Included within the game box is 110 cards, 6 role placards, 5 trading house tiles, and one scoring pad. The cards are sturdy and form a single pile. The cards are colored to indicate what type they are and each type of card has a distinct picture and explanation of its uses. The role placards are heavy cardboard and have a description of each role’s abilities printed on the placard itself. This helps alleviate the need to look through the rules to determine uses. The score pad is only used at the end of the game and comes with a lot of pages, allowing for dozens of plays before you need to replenish your paper supply. The game is simple enough to where you could keep score on a blank piece of paper though, so it isn’t a bad thing if you blow through the game’s score pad quickly.

The cards included in the game all give their owners special abilities for different phases. Some buildings will allow their owner to produce more goods, or require less cards to build. These abilities are similar to the abilities unlocked by selecting roles, but are permanent throughout the entire game. Violet cards are the more  powerful cards that players will want to build, and are restricted so that a player can only build one of each type. One special violet card you will want to use early on in the game is the chapel, which allows you to place cards from your hand underneath it to add victory points at the end of the game. This can really add up if you continuously add cards as you play.

When my wife and I sat down to play San Juan for the first time we ended up struggling with the instructions on how to play. There are examples included in the booklet, but if you aren’t familiar with San Juan or Puerto Rico, you may find it easier to look up a video walkthrough on how to play it instead. We had never played a game like San Juan before and were unfamiliar with playing in rounds and picking roles. Once you get the hang of the way the rounds work you should be able to devise your own strategy and play rather quickly. The only other problem we had was that it felt like the violet cards, which restrict you to owning only one of each type, seemed to overwhelm the rest of the cards. There were times where we had nothing but violet cards in our hands because of the majority of the card deck containing these types of cards, and would have liked to see a more diverse amount of production and house cards.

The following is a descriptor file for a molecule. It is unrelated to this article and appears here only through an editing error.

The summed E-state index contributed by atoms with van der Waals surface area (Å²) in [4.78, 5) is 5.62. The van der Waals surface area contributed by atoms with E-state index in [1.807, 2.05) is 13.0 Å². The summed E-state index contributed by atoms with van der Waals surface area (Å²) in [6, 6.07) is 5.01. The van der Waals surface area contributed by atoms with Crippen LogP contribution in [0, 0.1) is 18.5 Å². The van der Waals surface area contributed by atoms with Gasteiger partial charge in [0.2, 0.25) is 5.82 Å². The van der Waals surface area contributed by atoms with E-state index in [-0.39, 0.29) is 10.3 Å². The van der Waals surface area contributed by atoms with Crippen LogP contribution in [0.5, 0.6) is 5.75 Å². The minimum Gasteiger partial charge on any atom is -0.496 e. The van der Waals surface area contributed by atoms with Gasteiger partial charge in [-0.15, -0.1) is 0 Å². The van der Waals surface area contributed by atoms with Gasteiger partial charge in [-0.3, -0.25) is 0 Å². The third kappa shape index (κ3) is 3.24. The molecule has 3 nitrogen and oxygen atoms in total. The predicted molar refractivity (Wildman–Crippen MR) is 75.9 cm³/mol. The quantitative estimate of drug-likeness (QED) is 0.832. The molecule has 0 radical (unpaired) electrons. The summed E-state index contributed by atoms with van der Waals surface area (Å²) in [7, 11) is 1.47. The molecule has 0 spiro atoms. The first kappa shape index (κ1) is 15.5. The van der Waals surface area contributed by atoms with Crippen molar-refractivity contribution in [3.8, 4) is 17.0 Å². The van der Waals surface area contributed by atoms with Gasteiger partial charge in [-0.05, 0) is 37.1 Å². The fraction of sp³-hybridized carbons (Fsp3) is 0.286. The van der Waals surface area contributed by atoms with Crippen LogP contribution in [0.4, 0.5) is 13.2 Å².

San Juan is a unique game that pits players with a choice of what kind of role they want to fill in a developing coast nation. Its simplistic layout and strategic gameplay keeps players coming back for more and I for one am hooked. To date it has earned such honors as the 2004 Spiel des Jahres Recommendation, being a 2004 International Gamers Awards Nominee, and winning the 2004 Japan Boardgame Prize for The Best Japanese Game. If you are looking for a great building game that puts you in control, and allows you to play with 2-3 of your friends, then look no further. San Juan will be your own bustling metropolis before you know it! Game on!

Rating: 3.5 Indigo Plants out of 5

A copy of San Juan was provided to TMG for the purpose of evaluation and review.

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Author: Loren Nikkel View all posts by
Hardcore Xbox and occasional PC gamer. I love to play multiplayer and co-op games where strategy is key.

2 Comments on "The Board Gamer Reviews: San Juan"

  1. Nightskyre September 2, 2012 at 8:21 pm -

    I’ve never played San Juan, but I own and love Puerto Rico, which is essentially the same game structure but done with boards and tokens, not cards. It’s done by Rio Grande as well.

    • Loren Nikkel September 3, 2012 at 11:08 am -

      I’ve been meaning to check out Puerto Rico and see the similarities.